While we certainly have many scenes throughout the Halo series that are scripted in-game moments, a lot of time players don't experience it, or they don't see the thing going on, or they maybe don't experience it in quite the same way that we expected them to. It's one of the things that we can always get better at and we pay a lot of attention to games like Call of Duty 4 and BioShock - see how they do it because they do it very, very well.
The story development of Call of Duty 4 was really very good. I think it had a very memorable end. Very good sort of half-scripted half-interactive sequences that, again, we have a lot to learn from.
Q: What do you see as your next set of challenges/steps to evolve the genre further?
Damian Isla: I think in a lot of ways Call of Duty 4 and Halo have two, almost fundamentally different, ways of making a game. I think Halo has always been an extremely simulation-driven game, so part of the reason why it is difficult to script sequences is because the AI never co-operatives, or physics doesn't co-operate, or we worry about the player pushing a crate into the way of this Warthog that's going to mess up an interactive cut scene or something like that. So simulation, I think, adds replayability, it adds depth to the game, but it also makes scripting much more difficult and it means designers have a much harder time of bullet-proofing their scripts.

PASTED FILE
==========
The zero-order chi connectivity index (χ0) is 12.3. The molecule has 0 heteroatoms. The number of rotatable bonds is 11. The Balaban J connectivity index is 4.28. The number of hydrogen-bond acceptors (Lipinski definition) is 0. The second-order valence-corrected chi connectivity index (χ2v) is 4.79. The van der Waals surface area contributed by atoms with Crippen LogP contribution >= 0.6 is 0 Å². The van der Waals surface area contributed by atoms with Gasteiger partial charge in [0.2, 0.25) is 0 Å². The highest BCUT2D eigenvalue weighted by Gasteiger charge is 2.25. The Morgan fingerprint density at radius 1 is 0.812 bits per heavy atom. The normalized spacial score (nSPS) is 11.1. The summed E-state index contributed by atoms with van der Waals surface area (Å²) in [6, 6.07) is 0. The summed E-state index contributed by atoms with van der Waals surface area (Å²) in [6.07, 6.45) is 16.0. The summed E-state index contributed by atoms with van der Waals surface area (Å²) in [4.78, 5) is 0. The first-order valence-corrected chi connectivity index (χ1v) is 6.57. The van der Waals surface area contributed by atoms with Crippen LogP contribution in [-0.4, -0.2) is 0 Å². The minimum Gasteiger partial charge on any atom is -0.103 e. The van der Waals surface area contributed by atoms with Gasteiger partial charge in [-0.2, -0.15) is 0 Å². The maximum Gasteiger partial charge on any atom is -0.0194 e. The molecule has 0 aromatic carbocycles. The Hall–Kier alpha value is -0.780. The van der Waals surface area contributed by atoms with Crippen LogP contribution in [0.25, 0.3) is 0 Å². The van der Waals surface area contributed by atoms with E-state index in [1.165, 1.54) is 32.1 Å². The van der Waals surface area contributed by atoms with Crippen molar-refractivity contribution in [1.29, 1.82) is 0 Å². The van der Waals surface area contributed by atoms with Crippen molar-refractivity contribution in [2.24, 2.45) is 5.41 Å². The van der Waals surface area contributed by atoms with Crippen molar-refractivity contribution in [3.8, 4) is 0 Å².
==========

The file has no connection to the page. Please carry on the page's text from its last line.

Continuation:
Call of Duty 4 was an example of a game where scripting was very good and, in some ways, scripting was one of the centrepieces of that approach. One of the things I know we should try to do is to really bring those sides together. We want to have the deep simulation and we want to have also the fantastic presentation.
I think BioShock was also a great example, I heard Ken Levine talk about story-telling through environment - they did it so well while combining it with the more systemic AI, systemic gameplay mechanics and so on. I think they're another good example, they also have a very deep world and they make for themselves a lot of opportunities for telling little stories through particular well-crafted visual spaces.